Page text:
The London and Waterloo Tour: The Lansdowne Club

One of the spots in London that Kristine and I plan to visit is the Lansdowne Club. It occupies the remaining part of Lansdowne House, built in the 1760’s and partially torn down in the 1930’s to put through a street to Berkeley Square. In its former glory, the house had a garden which met the south side of the Square. This former garden property is now office buildings (one called Lansdowne House).

On the 1830 map of London, you can see that the original Lansdowne garden (lower left) was positioned to allow a clear view of Berkeley Square from Devonshire House on Piccadilly (fully demolished in the 1920’s). Lansdowne House itself actually faced east.

Only in our imaginations can we picture the way Lansdowne House looked before the wreckers arrived. But in the Club, some of the original rooms designed by Robert Adam (Scottish, 1728-1792) have been preserved and recently restored to their full beauty.

One of these rooms, The Round Bar, displays pictures of Benjamin Franklin, John Jay and John Adams, for it was here that these gentlemen signed the preliminary agreements that led to the Treaty of Paris of 1783 that ended the American Revolution and established the independent United States of America. In the picture from the Club’s website, Lord Lansdowne’s picture is on the wall.

At the time, Lord Shelburne (who was named Marquis of Lansdowne in 1784), prime minister for part of the war, led the British negotiators. On my first visit to the Club, one of the barmen overheard our American accents and showed us around. If you are a member of a private club in the U.S., check to see if you have reciprocity with the Lansdowne Club, and if you do, when in London you can enjoy a visit for a meal or tea or even stay in one of the lovely bedrooms on the premises.
                                                                        
After parts of Lansdowne House were demolished, the Club added facilities including a swimming pool, workout areas, and the dining room on an upper floor. In keeping with the styles of the day, these areas were designed and decorated in the Art Moderne style. The juxtaposition of the Adam and Deco styles works amazingly well. The entrance foyer, the Adam Room, the Round Bar, and the ballroom are the originals, beautifully restored.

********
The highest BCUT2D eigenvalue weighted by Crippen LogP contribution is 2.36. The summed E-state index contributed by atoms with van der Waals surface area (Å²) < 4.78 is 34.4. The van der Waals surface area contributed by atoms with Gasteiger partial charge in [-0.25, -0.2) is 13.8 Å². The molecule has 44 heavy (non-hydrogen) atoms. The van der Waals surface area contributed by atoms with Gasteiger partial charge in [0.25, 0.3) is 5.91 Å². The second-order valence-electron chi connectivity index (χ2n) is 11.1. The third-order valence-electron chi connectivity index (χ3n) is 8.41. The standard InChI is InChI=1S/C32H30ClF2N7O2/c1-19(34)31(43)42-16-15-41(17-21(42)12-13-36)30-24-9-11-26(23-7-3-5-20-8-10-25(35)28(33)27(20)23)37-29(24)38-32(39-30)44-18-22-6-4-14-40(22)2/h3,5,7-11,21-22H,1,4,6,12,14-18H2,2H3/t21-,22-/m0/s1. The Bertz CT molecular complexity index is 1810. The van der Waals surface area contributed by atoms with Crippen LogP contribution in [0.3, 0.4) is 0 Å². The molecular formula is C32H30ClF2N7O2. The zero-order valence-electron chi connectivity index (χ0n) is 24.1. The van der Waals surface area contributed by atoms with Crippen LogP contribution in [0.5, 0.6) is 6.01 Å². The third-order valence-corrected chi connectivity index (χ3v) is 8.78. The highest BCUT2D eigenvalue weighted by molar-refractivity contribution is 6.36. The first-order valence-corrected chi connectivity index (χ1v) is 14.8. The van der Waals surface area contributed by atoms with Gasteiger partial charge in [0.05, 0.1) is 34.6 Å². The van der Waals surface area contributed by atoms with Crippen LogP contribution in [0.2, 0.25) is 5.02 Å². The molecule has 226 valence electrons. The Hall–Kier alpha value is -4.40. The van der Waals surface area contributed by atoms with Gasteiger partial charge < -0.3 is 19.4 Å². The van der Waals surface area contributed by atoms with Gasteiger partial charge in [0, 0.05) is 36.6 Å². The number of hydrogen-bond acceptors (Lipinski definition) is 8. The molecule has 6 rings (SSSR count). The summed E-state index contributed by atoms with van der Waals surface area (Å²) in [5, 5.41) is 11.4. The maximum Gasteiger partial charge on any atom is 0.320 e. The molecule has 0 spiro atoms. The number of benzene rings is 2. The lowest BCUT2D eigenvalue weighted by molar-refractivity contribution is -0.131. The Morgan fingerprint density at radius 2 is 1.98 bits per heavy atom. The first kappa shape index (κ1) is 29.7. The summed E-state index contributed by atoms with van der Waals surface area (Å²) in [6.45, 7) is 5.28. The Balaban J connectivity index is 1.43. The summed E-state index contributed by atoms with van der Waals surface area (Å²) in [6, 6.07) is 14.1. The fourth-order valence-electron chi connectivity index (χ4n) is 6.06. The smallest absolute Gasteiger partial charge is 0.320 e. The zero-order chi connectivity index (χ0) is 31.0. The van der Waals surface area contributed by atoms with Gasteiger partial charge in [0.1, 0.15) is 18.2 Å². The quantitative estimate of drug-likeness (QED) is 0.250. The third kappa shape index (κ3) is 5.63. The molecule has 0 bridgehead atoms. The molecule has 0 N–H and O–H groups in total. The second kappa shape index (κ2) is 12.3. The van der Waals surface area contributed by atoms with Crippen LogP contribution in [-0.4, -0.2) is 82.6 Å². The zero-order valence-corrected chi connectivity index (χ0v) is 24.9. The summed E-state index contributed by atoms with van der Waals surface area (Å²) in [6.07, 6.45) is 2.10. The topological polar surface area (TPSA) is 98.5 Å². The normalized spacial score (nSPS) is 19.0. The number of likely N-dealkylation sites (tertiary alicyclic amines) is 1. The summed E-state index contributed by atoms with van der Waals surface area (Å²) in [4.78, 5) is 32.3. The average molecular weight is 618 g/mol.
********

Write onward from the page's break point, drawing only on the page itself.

Two of the rooms removed in the partial demolition are in U.S. museums. The brightly-colored saloon, a main reception room in the house, is in the Philadelphia Museum of Art. The Adam designs, many based on motifs from classical sites uncovered in his lifetime in Pompeii, are brilliant. The dining room is in the Metropolitan Museum of Art in New York City.

Another amusing American connection is the fact that H. Gordon Selfridge, who founded the great department store on Oxford Street, leased Lansdowne House in the 1920’s before it suffered its partial demise. Selfridge was born in Wisconsin and was an executive with Marshall Field & Co. in Chicago before he moved to England. During Selfridge’s tenure, the house was the scene of many famous parties, most attended by his intimate friends, the celebrated dancing Dolly Sisters.



The Dolly Sisters, above; left, Selfridge's on Oxford Street

More on Lansdowne House, the family, and their country home at Bowood will be posted soon.  

Below, The Adam Room in the Lansdowne Club                                                                     



Above, the dining room in the Metropolitan Museumn of Art, New York


Above, the Drawing Room in the Philadelphia Museum of Art

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